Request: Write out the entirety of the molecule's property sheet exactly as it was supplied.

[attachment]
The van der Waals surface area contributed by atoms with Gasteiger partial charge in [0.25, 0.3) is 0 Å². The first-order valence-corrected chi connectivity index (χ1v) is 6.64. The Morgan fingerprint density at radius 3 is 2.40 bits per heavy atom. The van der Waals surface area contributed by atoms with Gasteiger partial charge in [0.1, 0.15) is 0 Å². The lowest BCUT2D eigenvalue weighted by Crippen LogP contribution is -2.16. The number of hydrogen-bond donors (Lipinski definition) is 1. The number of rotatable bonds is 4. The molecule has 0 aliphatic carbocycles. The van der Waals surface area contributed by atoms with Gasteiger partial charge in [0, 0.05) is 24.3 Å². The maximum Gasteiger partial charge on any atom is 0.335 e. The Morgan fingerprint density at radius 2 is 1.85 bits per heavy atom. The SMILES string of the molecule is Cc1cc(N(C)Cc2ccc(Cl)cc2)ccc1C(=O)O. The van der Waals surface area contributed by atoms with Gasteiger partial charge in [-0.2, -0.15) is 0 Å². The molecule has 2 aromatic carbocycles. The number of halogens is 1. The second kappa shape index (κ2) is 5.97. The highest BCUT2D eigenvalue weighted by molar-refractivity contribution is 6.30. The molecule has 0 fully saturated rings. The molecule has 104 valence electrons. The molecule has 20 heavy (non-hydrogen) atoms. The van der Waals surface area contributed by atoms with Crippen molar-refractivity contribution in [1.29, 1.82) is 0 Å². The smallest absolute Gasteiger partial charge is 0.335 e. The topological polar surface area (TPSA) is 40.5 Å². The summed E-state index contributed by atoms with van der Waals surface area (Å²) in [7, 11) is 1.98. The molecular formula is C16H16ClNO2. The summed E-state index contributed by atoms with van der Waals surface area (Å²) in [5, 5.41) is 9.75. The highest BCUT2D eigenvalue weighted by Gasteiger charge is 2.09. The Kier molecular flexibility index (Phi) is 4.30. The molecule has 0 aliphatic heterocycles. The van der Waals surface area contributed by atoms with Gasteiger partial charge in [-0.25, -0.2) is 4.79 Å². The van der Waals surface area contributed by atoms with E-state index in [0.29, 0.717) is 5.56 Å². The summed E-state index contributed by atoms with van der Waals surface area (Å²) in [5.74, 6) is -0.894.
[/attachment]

The van der Waals surface area contributed by atoms with Gasteiger partial charge in [0.25, 0.3) is 0 Å². The first-order valence-corrected chi connectivity index (χ1v) is 6.64. The Morgan fingerprint density at radius 3 is 2.40 bits per heavy atom. The van der Waals surface area contributed by atoms with Gasteiger partial charge in [0.1, 0.15) is 0 Å². The lowest BCUT2D eigenvalue weighted by Crippen LogP contribution is -2.16. The number of hydrogen-bond donors (Lipinski definition) is 1. The number of rotatable bonds is 4. The molecule has 0 aliphatic carbocycles. The van der Waals surface area contributed by atoms with Gasteiger partial charge in [0, 0.05) is 24.3 Å². The maximum Gasteiger partial charge on any atom is 0.335 e. The Morgan fingerprint density at radius 2 is 1.85 bits per heavy atom. The SMILES string of the molecule is Cc1cc(N(C)Cc2ccc(Cl)cc2)ccc1C(=O)O. The van der Waals surface area contributed by atoms with Gasteiger partial charge in [-0.2, -0.15) is 0 Å². The molecule has 2 aromatic carbocycles. The number of halogens is 1. The second kappa shape index (κ2) is 5.97. The highest BCUT2D eigenvalue weighted by molar-refractivity contribution is 6.30. The molecule has 0 fully saturated rings. The molecule has 104 valence electrons. The molecule has 20 heavy (non-hydrogen) atoms. The van der Waals surface area contributed by atoms with Crippen molar-refractivity contribution in [1.29, 1.82) is 0 Å². The smallest absolute Gasteiger partial charge is 0.335 e. The topological polar surface area (TPSA) is 40.5 Å². The summed E-state index contributed by atoms with van der Waals surface area (Å²) in [7, 11) is 1.98. The molecular formula is C16H16ClNO2. The summed E-state index contributed by atoms with van der Waals surface area (Å²) in [5, 5.41) is 9.75. The highest BCUT2D eigenvalue weighted by Gasteiger charge is 2.09. The Kier molecular flexibility index (Phi) is 4.30. The molecule has 0 aliphatic heterocycles. The van der Waals surface area contributed by atoms with Gasteiger partial charge in [-0.25, -0.2) is 4.79 Å². The van der Waals surface area contributed by atoms with E-state index in [0.29, 0.717) is 5.56 Å². The summed E-state index contributed by atoms with van der Waals surface area (Å²) in [5.74, 6) is -0.894.